The OSCE’s year-end meeting in Oslo ended anticlimactically, failing to generate progress toward a settlement of post-Soviet regional conflicts. Actual regression on the Karabakh conflict was avoided when the conferees did not insist on a “common state” of Azerbaijan and Karabakh as the basis for settling the Azerbaijani-Armenian conflict. Azerbaijan had warned that it would use its right of veto against that formula. Armenia for its part supported what it described as a “bold” and “precedent-setting” concept. The conference merely pledged that the OSCE would persevere in its effort to mediate a peaceful settlement of the Karabakh conflict.
Azerbaijan’s Foreign Minister Tofig Zulfugarov felt able to report from Oslo to President Haidar Aliev that “the ‘common state’ principle was buried for good in Oslo.” Zulfugarov ascertained a widening opposition to that concept at the conference and predicted that the OSCE mediators will themselves abandon this “unsuccessful effort to create a new type of state.” Azerbaijan at the same time restated–as did Armenia–its commitment to the ceasefire and to the OSCE-mediated negotiations (Assa-Irada, Reuters, Russian agencies, December 4).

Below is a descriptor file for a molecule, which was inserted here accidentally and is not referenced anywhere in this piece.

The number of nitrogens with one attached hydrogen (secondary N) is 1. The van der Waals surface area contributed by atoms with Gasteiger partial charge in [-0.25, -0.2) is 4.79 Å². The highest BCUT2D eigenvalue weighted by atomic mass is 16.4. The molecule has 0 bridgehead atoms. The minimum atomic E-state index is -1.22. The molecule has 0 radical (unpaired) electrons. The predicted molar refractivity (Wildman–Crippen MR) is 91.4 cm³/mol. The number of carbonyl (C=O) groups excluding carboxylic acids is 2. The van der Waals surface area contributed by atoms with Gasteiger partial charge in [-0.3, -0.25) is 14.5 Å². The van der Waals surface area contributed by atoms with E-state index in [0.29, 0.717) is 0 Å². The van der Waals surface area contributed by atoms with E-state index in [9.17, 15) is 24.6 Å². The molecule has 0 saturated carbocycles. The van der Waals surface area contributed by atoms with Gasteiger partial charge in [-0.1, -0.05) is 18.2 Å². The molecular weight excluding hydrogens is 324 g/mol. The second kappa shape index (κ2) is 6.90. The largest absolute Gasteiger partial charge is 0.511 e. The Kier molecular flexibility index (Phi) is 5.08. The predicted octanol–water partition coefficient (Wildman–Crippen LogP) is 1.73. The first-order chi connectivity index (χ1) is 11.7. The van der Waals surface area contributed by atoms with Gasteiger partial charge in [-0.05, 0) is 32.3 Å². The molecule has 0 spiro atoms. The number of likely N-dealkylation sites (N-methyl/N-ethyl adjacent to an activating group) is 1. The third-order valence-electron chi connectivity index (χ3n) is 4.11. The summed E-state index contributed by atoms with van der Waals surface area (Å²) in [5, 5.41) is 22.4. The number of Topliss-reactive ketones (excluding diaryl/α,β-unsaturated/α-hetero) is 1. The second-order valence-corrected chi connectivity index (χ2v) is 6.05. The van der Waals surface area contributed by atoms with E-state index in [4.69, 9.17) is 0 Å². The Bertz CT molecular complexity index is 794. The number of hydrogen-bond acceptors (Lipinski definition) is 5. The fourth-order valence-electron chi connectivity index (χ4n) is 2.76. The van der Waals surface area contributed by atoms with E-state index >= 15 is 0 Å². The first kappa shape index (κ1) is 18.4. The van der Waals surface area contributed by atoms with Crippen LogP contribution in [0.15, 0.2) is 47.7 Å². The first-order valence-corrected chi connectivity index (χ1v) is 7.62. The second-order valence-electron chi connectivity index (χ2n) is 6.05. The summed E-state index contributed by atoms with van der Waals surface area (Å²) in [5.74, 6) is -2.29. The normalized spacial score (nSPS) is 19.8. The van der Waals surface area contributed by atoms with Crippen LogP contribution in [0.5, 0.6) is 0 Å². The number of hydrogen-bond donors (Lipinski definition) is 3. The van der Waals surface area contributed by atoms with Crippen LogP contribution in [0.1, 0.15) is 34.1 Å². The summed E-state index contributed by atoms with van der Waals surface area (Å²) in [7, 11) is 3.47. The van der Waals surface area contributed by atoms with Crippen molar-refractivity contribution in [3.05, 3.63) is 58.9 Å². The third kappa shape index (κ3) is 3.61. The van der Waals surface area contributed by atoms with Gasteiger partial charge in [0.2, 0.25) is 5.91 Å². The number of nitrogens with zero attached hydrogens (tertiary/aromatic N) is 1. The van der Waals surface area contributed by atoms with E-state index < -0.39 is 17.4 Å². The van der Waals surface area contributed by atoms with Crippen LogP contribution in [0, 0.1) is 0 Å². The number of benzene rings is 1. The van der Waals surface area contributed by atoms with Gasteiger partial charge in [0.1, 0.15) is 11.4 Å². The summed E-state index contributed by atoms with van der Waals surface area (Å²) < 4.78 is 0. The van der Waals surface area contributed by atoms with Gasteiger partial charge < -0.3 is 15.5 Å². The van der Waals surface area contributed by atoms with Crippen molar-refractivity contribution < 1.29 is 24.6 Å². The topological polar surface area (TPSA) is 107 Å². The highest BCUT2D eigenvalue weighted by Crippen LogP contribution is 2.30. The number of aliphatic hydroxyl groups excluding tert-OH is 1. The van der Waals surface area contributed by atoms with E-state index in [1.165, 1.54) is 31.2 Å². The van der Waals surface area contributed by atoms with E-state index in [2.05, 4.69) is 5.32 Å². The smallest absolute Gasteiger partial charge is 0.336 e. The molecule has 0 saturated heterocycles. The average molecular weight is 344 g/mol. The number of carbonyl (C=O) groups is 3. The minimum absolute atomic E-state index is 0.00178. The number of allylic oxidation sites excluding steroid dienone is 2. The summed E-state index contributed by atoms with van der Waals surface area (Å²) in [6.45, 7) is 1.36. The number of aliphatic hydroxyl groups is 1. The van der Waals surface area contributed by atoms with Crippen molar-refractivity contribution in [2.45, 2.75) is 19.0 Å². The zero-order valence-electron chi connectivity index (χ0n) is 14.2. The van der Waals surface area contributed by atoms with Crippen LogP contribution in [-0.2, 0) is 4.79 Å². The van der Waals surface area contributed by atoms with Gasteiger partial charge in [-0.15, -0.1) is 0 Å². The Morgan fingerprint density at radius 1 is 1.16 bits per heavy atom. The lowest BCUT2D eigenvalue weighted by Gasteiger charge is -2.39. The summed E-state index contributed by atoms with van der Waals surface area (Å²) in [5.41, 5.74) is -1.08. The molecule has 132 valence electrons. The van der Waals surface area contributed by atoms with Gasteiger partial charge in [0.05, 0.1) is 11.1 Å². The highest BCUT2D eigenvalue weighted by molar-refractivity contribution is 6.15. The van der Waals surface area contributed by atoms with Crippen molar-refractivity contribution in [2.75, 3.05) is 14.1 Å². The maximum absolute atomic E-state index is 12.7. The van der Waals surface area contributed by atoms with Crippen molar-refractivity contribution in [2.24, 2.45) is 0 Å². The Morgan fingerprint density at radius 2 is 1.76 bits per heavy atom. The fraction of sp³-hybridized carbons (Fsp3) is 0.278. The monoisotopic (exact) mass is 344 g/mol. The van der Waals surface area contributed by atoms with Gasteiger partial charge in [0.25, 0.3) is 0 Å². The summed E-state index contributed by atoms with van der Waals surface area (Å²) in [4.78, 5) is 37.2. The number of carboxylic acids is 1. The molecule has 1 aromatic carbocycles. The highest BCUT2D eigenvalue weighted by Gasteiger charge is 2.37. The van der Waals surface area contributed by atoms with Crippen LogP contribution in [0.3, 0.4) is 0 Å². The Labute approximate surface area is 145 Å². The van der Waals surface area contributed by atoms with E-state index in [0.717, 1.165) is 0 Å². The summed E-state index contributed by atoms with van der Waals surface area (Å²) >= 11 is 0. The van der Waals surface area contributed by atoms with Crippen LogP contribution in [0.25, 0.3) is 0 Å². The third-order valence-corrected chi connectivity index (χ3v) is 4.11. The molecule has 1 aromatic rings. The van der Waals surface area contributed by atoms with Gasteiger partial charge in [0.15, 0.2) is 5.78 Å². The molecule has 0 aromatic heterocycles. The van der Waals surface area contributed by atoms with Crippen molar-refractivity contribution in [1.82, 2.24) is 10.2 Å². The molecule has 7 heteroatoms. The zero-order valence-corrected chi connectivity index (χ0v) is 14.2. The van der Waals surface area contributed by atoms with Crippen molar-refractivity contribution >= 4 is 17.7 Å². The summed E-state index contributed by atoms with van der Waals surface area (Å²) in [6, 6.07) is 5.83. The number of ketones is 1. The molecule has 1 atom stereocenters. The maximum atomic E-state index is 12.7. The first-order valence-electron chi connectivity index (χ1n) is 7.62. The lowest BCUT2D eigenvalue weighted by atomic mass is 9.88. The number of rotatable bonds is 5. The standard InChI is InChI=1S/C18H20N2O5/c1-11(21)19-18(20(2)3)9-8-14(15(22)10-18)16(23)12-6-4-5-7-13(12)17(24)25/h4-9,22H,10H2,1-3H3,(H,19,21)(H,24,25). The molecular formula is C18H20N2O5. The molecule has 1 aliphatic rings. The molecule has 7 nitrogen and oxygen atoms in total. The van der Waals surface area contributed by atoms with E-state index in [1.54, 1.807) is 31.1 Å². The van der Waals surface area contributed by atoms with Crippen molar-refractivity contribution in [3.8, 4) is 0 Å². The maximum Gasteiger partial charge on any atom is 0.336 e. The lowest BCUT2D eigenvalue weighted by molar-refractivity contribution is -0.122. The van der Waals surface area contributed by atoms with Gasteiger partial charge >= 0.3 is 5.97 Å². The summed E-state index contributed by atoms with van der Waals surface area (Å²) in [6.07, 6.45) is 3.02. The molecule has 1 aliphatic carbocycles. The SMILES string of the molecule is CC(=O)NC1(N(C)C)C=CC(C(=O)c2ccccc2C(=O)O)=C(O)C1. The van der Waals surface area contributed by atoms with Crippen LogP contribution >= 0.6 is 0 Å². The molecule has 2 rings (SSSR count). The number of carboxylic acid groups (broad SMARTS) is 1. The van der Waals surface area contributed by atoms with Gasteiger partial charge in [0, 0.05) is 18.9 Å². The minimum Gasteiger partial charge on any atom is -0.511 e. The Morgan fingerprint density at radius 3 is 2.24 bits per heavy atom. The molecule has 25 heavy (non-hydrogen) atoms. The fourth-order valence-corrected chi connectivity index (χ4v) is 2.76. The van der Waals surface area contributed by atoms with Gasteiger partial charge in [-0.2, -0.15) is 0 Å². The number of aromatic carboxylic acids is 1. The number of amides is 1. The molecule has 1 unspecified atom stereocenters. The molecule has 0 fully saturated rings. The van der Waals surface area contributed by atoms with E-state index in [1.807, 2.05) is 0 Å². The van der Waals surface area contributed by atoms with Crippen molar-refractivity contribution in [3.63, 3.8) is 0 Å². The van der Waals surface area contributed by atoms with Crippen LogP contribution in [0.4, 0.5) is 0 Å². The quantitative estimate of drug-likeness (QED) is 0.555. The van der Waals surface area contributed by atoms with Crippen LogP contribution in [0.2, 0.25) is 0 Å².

The OSCE mediators last month stunned Azerbaijan and pleased both Armenia and Karabakh by adopting the Russian Foreign Ministry’s “common state” paradigm. That ambiguous and inherently unstable formula would ensure continuing strife among the parties and an open-ended role for Moscow as arbiter (background in the Monitor, November 12, 13, December 2, 3; and Fortnight in Review, November 27). By resisting the creation of a precedent, Azerbaijan indirectly aided Georgia and Moldova, which were already facing Russian pressure to settle for a “common state” with Abkhazia and Transdniester, respectively.
UNOCAL RENOUNCES MULTIBILLION-DOLLAR PROJECTS.